One thing that always fascinates me is the writing habits of famous writers. I love to hear how the writers who made it do the work they do.
Admittedly, this fascination has been a bit detrimental to me.
Once, in grad school, I asked a writer who came and spoke to my class what her writing routine was. She scoffed and said, “Just do the work.”
She made sure I was sufficiently shamed before going into detail about her specific writing routine.
I’ll never understand why some published writers like to shame unpublished writers just by being shitty, but I like to think that I’ll see them in hell.
I thought it might be fun to inspect the writing routines of famous writers, just because I feel like my routine can always use some shaking up. And hell, if it works for Maya Angelou, maybe it will work for us too?I thought it might be fun to inspect the writing routines of famous writers, just because I feel like my routine can always use some shaking up. Click To Tweet
Before we get too far into it, though, remember you can find information about good writing routines here, and information about how to build a writing habit here.
If you think you do too much to have a writing routine, you know I’ve got a post about writing routines for writers who do it all, right?
And if you’re struggling to start a big writing project, well, you know I got you.
Kate Cavanaugh regularly tries writing like famous writers. You can check out some of her writing experiments here.
Writing Habits of Famous Writers
Not all writers have routines, but some do. Check out these famous writer routines:
While everybody and their brother has read Stephen King’s On Writing, his routine is definitely worth talking about.
According to a post on Lit Reactor, King starts every day between 8 AM and 8:30 AM, and writes 2000 words. That means he usually finishes between 11:30 AM and 1 PM.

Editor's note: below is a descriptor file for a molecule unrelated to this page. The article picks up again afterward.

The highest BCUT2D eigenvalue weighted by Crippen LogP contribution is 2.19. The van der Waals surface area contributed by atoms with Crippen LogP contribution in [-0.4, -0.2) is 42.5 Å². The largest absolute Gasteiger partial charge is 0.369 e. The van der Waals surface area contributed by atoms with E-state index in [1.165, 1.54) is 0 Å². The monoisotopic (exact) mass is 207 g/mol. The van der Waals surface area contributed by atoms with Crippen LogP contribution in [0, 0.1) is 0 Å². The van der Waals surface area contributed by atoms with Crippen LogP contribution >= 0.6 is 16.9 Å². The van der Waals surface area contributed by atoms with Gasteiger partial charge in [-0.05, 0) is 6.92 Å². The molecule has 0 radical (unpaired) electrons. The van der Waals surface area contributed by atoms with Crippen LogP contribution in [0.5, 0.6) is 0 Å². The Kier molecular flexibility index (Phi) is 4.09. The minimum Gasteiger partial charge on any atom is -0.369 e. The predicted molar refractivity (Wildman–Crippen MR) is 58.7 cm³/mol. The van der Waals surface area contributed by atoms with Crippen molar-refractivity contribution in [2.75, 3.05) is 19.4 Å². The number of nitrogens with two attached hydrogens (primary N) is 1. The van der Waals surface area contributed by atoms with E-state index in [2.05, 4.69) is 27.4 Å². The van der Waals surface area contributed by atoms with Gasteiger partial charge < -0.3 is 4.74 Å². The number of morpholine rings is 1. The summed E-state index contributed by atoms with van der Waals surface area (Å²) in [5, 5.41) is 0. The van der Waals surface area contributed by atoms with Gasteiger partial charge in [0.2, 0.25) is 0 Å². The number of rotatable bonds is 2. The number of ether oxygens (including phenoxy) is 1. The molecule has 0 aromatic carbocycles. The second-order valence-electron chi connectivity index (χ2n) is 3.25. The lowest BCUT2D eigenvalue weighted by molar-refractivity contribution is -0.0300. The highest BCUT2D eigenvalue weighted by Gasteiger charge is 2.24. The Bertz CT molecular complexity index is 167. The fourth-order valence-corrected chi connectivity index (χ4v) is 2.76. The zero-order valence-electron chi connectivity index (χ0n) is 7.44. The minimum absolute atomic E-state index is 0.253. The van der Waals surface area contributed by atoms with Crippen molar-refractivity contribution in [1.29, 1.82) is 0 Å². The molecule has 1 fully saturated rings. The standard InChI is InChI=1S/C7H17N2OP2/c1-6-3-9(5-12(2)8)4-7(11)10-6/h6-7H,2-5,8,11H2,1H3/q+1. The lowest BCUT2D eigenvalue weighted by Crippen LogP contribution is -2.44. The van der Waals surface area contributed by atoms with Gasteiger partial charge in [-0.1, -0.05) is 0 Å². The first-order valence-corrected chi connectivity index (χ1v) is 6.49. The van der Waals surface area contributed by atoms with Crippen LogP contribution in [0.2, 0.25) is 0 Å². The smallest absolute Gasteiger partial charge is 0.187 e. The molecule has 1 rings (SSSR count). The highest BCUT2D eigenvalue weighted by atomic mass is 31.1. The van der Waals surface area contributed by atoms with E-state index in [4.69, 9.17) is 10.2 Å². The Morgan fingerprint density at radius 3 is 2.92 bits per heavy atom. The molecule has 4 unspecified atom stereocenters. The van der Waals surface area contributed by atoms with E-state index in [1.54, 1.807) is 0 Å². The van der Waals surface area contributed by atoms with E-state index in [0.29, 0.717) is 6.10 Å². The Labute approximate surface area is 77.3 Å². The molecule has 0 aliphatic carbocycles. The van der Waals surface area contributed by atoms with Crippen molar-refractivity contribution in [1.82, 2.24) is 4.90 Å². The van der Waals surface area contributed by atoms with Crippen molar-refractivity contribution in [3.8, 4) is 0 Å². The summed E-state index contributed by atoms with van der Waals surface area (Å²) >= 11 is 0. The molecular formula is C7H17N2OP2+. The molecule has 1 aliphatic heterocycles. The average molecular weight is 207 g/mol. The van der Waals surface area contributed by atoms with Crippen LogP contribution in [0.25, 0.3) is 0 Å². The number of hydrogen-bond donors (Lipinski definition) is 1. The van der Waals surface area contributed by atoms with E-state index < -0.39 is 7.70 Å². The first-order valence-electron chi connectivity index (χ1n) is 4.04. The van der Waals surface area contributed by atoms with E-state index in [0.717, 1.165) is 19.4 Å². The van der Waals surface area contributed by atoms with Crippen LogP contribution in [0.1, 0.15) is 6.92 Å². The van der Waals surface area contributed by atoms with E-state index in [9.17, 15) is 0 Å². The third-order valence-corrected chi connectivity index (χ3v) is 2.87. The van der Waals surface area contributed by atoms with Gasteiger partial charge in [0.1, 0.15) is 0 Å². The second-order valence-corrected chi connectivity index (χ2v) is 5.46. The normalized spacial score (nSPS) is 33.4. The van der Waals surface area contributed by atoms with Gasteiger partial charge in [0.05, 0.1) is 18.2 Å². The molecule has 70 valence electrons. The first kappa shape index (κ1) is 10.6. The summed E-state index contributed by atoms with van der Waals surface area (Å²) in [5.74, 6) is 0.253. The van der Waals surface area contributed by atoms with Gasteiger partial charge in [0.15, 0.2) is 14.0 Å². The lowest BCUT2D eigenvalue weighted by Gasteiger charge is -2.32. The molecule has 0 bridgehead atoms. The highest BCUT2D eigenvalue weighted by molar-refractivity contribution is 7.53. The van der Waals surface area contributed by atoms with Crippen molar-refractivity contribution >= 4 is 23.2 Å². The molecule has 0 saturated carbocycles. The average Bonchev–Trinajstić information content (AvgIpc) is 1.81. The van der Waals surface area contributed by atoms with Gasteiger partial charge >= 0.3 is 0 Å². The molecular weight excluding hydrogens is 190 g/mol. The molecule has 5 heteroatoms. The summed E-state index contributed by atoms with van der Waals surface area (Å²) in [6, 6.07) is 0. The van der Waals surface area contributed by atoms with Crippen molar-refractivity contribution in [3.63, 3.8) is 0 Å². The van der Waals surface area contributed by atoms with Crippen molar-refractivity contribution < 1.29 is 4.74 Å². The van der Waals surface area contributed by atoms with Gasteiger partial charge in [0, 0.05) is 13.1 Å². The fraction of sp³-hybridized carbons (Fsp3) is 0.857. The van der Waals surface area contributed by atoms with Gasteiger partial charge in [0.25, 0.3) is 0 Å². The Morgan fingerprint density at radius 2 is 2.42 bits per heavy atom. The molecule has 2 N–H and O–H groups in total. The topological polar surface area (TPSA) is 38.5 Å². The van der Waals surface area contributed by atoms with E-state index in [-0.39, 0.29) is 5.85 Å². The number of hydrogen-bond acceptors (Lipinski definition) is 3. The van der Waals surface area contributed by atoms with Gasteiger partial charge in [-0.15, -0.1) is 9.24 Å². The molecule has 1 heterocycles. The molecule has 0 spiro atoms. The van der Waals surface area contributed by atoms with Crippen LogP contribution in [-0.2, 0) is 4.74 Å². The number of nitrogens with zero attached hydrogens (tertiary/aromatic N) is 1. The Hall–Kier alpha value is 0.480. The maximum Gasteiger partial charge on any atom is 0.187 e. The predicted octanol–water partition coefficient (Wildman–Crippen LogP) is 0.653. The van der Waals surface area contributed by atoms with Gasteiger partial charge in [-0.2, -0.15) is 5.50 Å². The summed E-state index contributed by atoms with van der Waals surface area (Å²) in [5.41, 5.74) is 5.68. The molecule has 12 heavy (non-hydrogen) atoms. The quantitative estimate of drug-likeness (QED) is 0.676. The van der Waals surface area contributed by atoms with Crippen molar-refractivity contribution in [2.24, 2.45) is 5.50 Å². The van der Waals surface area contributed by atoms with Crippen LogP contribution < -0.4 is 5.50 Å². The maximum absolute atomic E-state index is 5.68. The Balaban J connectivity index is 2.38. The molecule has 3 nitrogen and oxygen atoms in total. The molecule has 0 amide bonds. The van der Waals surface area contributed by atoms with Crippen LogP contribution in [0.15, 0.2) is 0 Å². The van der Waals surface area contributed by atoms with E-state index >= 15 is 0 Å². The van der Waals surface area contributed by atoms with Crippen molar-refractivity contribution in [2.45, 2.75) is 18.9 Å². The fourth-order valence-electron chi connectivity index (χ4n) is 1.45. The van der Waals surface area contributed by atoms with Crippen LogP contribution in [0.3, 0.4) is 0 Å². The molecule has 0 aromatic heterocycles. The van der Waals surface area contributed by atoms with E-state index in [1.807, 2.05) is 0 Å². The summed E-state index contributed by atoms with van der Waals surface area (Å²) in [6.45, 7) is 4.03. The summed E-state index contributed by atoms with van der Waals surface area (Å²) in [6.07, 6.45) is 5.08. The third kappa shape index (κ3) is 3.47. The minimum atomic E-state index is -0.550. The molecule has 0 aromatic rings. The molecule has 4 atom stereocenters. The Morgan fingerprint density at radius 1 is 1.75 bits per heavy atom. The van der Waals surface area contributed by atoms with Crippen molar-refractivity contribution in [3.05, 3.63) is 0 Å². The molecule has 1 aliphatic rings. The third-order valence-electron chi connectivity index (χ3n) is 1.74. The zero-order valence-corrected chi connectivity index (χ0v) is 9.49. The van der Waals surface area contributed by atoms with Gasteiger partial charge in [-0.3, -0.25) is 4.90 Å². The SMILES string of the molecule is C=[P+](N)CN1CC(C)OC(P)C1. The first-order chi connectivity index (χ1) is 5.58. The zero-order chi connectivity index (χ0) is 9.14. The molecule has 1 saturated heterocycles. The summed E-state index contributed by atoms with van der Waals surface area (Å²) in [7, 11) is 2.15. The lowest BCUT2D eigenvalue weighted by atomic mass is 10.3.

He does this every single stinking day, whether it’s a holiday or not.
And he also starts with a cup of tea or a glass of water, and a vitamin. And he likes to always write in the same place.
One thing I always wonder is how writers get anything done when they have kids.
I know they can, because I know a lot of writers who have kids. But damn. There has to be a dedication to the routine and knowing when you’ve got your work time.
Jodi Picoult’s routine definitely make’s use of her kid-free time.
A post on She Writes states that Picoult gets up at 5:30 every morning and walks 3 miles with a friend. Then, she comes home and showers and gets the kids off to school.
And when they’re gone, she writes until 3:30 PM when her kids come home.
Admittedly, I’m not the sort of writer who wakes up thinking about writing. About an hour after I’ve been awake though? It’s like my brain is on fire and needs to put the words somewhere.
Barbara Kingsolver is the type that wakes up and is ready to work.
According to the FAQ section on her website, she likes to wake up super early and get the words out.
After writing for a while, she takes a break to have breakfast with her daughter and makes sure she gets off to school okay. Then she takes another break later in the day to meet with her assistant and to handle mail.
Kingsolver also sets alarms throughout the day to remind her to get up and stretch, and she likes to end the day with a work out in the garden.
Maya Angelou’s writing routine is one that fascinates me, though I don’t think it’s replicable for my budget.
Angelou kept a hotel room that she paid for by the month, and she would show up there and write. According to Business Insider, she wrote by laying on the bed and leaning on one elbow.Angelou kept a hotel room that she paid for by the month, and she would show up there and write. Click To Tweet
Angelou began her day by having breakfast with her husband, and she would try to arrive at her writing hotel room by 6:30 AM. Then, she’d leave by 1:30 PM, and look over her writing around 5 PM.
She never let the hotel staff change the sheets since she didn’t sleep in the bed. She also kept a Bible and a bottle of sherry there.
What’s Your Favorite Famous Writer Writing Habit?
What writer has writing habits that you absolutely love? Any habits that you think are impossible? Do you think you could wake up as early and write as all these folks I’ve mentioned?